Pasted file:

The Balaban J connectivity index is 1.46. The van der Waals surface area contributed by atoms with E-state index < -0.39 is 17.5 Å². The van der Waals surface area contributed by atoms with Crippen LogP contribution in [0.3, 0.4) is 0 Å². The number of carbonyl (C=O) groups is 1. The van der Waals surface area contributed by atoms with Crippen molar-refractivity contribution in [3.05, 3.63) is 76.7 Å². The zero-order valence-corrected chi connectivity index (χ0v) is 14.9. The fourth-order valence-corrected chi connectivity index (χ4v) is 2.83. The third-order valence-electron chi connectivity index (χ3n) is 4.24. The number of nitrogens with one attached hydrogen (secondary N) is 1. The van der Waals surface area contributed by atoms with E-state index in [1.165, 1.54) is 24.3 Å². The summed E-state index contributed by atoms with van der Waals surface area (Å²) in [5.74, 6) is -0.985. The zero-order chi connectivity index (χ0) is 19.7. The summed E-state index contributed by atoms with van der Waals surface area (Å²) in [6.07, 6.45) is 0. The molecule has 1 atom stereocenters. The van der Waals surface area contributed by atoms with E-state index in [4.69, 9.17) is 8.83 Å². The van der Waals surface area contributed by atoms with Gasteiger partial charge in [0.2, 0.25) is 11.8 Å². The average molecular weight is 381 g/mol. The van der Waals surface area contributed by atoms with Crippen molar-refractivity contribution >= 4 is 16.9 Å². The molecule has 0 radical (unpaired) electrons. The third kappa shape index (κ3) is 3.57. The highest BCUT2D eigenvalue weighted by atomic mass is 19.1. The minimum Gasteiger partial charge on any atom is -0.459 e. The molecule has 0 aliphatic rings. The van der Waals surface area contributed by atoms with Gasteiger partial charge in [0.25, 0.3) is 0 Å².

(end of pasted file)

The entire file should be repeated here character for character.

The Balaban J connectivity index is 1.46. The van der Waals surface area contributed by atoms with E-state index < -0.39 is 17.5 Å². The van der Waals surface area contributed by atoms with Crippen LogP contribution in [0.3, 0.4) is 0 Å². The number of carbonyl (C=O) groups is 1. The van der Waals surface area contributed by atoms with Crippen molar-refractivity contribution in [3.05, 3.63) is 76.7 Å². The zero-order valence-corrected chi connectivity index (χ0v) is 14.9. The fourth-order valence-corrected chi connectivity index (χ4v) is 2.83. The third-order valence-electron chi connectivity index (χ3n) is 4.24. The number of nitrogens with one attached hydrogen (secondary N) is 1. The van der Waals surface area contributed by atoms with E-state index in [1.165, 1.54) is 24.3 Å². The summed E-state index contributed by atoms with van der Waals surface area (Å²) in [5.74, 6) is -0.985. The zero-order chi connectivity index (χ0) is 19.7. The summed E-state index contributed by atoms with van der Waals surface area (Å²) in [6.07, 6.45) is 0. The molecule has 1 atom stereocenters. The van der Waals surface area contributed by atoms with E-state index in [4.69, 9.17) is 8.83 Å². The van der Waals surface area contributed by atoms with Gasteiger partial charge in [0.2, 0.25) is 11.8 Å². The average molecular weight is 381 g/mol. The van der Waals surface area contributed by atoms with Crippen molar-refractivity contribution >= 4 is 16.9 Å². The molecule has 0 radical (unpaired) electrons. The third kappa shape index (κ3) is 3.57. The highest BCUT2D eigenvalue weighted by atomic mass is 19.1. The minimum Gasteiger partial charge on any atom is -0.459 e. The molecule has 0 aliphatic rings. The van der Waals surface area contributed by atoms with Gasteiger partial charge in [0.25, 0.3) is 0 Å².